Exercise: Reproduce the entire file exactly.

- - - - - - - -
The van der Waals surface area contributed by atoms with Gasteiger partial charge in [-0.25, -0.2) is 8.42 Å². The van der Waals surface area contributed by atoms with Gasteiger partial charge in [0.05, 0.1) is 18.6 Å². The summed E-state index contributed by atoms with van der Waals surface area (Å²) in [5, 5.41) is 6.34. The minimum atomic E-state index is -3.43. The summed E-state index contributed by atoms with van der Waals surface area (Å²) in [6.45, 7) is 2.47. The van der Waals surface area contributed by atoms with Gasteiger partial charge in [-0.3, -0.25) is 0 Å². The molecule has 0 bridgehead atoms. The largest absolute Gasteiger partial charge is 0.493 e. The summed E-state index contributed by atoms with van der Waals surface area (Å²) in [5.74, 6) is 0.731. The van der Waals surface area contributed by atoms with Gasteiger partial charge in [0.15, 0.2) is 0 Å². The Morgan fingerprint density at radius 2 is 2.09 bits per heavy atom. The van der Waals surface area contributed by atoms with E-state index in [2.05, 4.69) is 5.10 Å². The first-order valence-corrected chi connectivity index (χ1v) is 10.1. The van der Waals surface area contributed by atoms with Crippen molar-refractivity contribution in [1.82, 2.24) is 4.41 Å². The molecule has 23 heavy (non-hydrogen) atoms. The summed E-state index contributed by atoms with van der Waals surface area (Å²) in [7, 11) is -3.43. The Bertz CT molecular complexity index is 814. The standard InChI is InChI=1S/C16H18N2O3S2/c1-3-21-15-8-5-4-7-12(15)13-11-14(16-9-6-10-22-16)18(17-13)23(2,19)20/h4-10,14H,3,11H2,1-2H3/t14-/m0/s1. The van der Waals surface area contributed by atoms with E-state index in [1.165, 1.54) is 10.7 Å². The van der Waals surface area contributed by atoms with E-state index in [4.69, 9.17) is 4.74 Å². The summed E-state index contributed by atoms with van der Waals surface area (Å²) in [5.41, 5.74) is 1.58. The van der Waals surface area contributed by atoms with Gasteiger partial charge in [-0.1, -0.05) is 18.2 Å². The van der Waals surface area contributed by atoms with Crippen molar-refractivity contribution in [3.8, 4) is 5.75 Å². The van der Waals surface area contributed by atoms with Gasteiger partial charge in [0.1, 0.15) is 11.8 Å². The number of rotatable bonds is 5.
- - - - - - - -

The van der Waals surface area contributed by atoms with Gasteiger partial charge in [-0.25, -0.2) is 8.42 Å². The van der Waals surface area contributed by atoms with Gasteiger partial charge in [0.05, 0.1) is 18.6 Å². The summed E-state index contributed by atoms with van der Waals surface area (Å²) in [5, 5.41) is 6.34. The minimum atomic E-state index is -3.43. The summed E-state index contributed by atoms with van der Waals surface area (Å²) in [6.45, 7) is 2.47. The van der Waals surface area contributed by atoms with Gasteiger partial charge in [-0.3, -0.25) is 0 Å². The molecule has 0 bridgehead atoms. The largest absolute Gasteiger partial charge is 0.493 e. The summed E-state index contributed by atoms with van der Waals surface area (Å²) in [5.74, 6) is 0.731. The van der Waals surface area contributed by atoms with Gasteiger partial charge in [0.15, 0.2) is 0 Å². The Morgan fingerprint density at radius 2 is 2.09 bits per heavy atom. The van der Waals surface area contributed by atoms with E-state index in [2.05, 4.69) is 5.10 Å². The first-order valence-corrected chi connectivity index (χ1v) is 10.1. The van der Waals surface area contributed by atoms with Crippen molar-refractivity contribution in [1.82, 2.24) is 4.41 Å². The molecule has 23 heavy (non-hydrogen) atoms. The summed E-state index contributed by atoms with van der Waals surface area (Å²) in [7, 11) is -3.43. The Bertz CT molecular complexity index is 814. The standard InChI is InChI=1S/C16H18N2O3S2/c1-3-21-15-8-5-4-7-12(15)13-11-14(16-9-6-10-22-16)18(17-13)23(2,19)20/h4-10,14H,3,11H2,1-2H3/t14-/m0/s1. The van der Waals surface area contributed by atoms with E-state index in [1.165, 1.54) is 10.7 Å². The van der Waals surface area contributed by atoms with E-state index in [4.69, 9.17) is 4.74 Å². The summed E-state index contributed by atoms with van der Waals surface area (Å²) in [5.41, 5.74) is 1.58. The van der Waals surface area contributed by atoms with Gasteiger partial charge in [-0.1, -0.05) is 18.2 Å². The van der Waals surface area contributed by atoms with Crippen molar-refractivity contribution in [3.8, 4) is 5.75 Å². The van der Waals surface area contributed by atoms with Gasteiger partial charge in [0.1, 0.15) is 11.8 Å². The number of rotatable bonds is 5.